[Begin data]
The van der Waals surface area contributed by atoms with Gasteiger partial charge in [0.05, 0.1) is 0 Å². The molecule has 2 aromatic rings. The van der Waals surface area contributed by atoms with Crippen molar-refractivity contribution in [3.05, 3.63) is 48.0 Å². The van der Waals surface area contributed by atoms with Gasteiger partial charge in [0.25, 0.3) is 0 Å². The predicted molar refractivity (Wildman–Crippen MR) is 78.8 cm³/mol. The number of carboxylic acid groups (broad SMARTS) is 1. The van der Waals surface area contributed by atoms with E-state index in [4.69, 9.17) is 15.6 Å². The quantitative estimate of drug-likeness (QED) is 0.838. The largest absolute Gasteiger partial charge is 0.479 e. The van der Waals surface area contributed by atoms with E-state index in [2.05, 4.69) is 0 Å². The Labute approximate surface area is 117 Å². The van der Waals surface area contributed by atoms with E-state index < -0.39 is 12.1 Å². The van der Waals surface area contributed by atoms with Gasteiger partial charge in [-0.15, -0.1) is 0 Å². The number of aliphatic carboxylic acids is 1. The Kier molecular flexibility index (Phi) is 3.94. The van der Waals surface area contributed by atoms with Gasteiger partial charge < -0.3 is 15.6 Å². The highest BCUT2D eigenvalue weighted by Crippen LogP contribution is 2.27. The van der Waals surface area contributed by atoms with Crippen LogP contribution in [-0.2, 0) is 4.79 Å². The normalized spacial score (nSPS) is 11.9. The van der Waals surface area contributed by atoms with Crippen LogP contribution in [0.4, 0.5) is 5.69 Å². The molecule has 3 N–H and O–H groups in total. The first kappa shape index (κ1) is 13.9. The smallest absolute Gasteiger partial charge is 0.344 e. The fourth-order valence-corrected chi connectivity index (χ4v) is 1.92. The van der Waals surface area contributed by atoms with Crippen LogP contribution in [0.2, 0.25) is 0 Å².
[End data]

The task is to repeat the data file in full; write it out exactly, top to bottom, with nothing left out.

The van der Waals surface area contributed by atoms with Gasteiger partial charge in [0.05, 0.1) is 0 Å². The molecule has 2 aromatic rings. The van der Waals surface area contributed by atoms with Crippen molar-refractivity contribution in [3.05, 3.63) is 48.0 Å². The van der Waals surface area contributed by atoms with Gasteiger partial charge in [0.25, 0.3) is 0 Å². The predicted molar refractivity (Wildman–Crippen MR) is 78.8 cm³/mol. The number of carboxylic acid groups (broad SMARTS) is 1. The van der Waals surface area contributed by atoms with E-state index in [4.69, 9.17) is 15.6 Å². The quantitative estimate of drug-likeness (QED) is 0.838. The largest absolute Gasteiger partial charge is 0.479 e. The van der Waals surface area contributed by atoms with E-state index in [2.05, 4.69) is 0 Å². The Labute approximate surface area is 117 Å². The van der Waals surface area contributed by atoms with E-state index < -0.39 is 12.1 Å². The van der Waals surface area contributed by atoms with Gasteiger partial charge in [-0.15, -0.1) is 0 Å². The number of aliphatic carboxylic acids is 1. The Kier molecular flexibility index (Phi) is 3.94. The van der Waals surface area contributed by atoms with Gasteiger partial charge < -0.3 is 15.6 Å². The highest BCUT2D eigenvalue weighted by Crippen LogP contribution is 2.27. The van der Waals surface area contributed by atoms with Crippen LogP contribution in [-0.2, 0) is 4.79 Å². The normalized spacial score (nSPS) is 11.9. The van der Waals surface area contributed by atoms with Crippen LogP contribution in [0.4, 0.5) is 5.69 Å². The molecule has 3 N–H and O–H groups in total. The first kappa shape index (κ1) is 13.9. The smallest absolute Gasteiger partial charge is 0.344 e. The fourth-order valence-corrected chi connectivity index (χ4v) is 1.92. The van der Waals surface area contributed by atoms with Crippen LogP contribution in [0.2, 0.25) is 0 Å².